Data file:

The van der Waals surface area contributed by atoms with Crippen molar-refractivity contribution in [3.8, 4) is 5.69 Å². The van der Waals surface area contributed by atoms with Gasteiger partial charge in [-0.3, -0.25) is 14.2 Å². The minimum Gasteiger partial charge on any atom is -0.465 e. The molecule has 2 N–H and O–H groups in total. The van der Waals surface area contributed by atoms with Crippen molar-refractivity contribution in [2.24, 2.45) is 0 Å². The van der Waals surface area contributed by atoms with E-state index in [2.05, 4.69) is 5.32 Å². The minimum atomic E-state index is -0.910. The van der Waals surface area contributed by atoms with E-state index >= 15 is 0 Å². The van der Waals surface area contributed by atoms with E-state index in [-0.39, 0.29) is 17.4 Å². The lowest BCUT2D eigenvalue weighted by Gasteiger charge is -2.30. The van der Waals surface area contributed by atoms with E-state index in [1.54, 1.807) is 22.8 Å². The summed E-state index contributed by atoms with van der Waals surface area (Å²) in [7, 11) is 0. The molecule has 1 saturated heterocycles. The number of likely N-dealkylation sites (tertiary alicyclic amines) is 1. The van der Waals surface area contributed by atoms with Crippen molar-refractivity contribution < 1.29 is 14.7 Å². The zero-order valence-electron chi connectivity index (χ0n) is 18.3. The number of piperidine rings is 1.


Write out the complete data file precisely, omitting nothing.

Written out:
The van der Waals surface area contributed by atoms with Crippen molar-refractivity contribution in [3.8, 4) is 5.69 Å². The van der Waals surface area contributed by atoms with Gasteiger partial charge in [-0.3, -0.25) is 14.2 Å². The minimum Gasteiger partial charge on any atom is -0.465 e. The molecule has 2 N–H and O–H groups in total. The van der Waals surface area contributed by atoms with Crippen molar-refractivity contribution in [2.24, 2.45) is 0 Å². The van der Waals surface area contributed by atoms with E-state index in [2.05, 4.69) is 5.32 Å². The minimum atomic E-state index is -0.910. The van der Waals surface area contributed by atoms with E-state index >= 15 is 0 Å². The van der Waals surface area contributed by atoms with E-state index in [-0.39, 0.29) is 17.4 Å². The lowest BCUT2D eigenvalue weighted by Gasteiger charge is -2.30. The van der Waals surface area contributed by atoms with E-state index in [1.54, 1.807) is 22.8 Å². The summed E-state index contributed by atoms with van der Waals surface area (Å²) in [7, 11) is 0. The molecule has 1 saturated heterocycles. The number of likely N-dealkylation sites (tertiary alicyclic amines) is 1. The van der Waals surface area contributed by atoms with Crippen molar-refractivity contribution < 1.29 is 14.7 Å². The zero-order valence-electron chi connectivity index (χ0n) is 18.3. The number of piperidine rings is 1.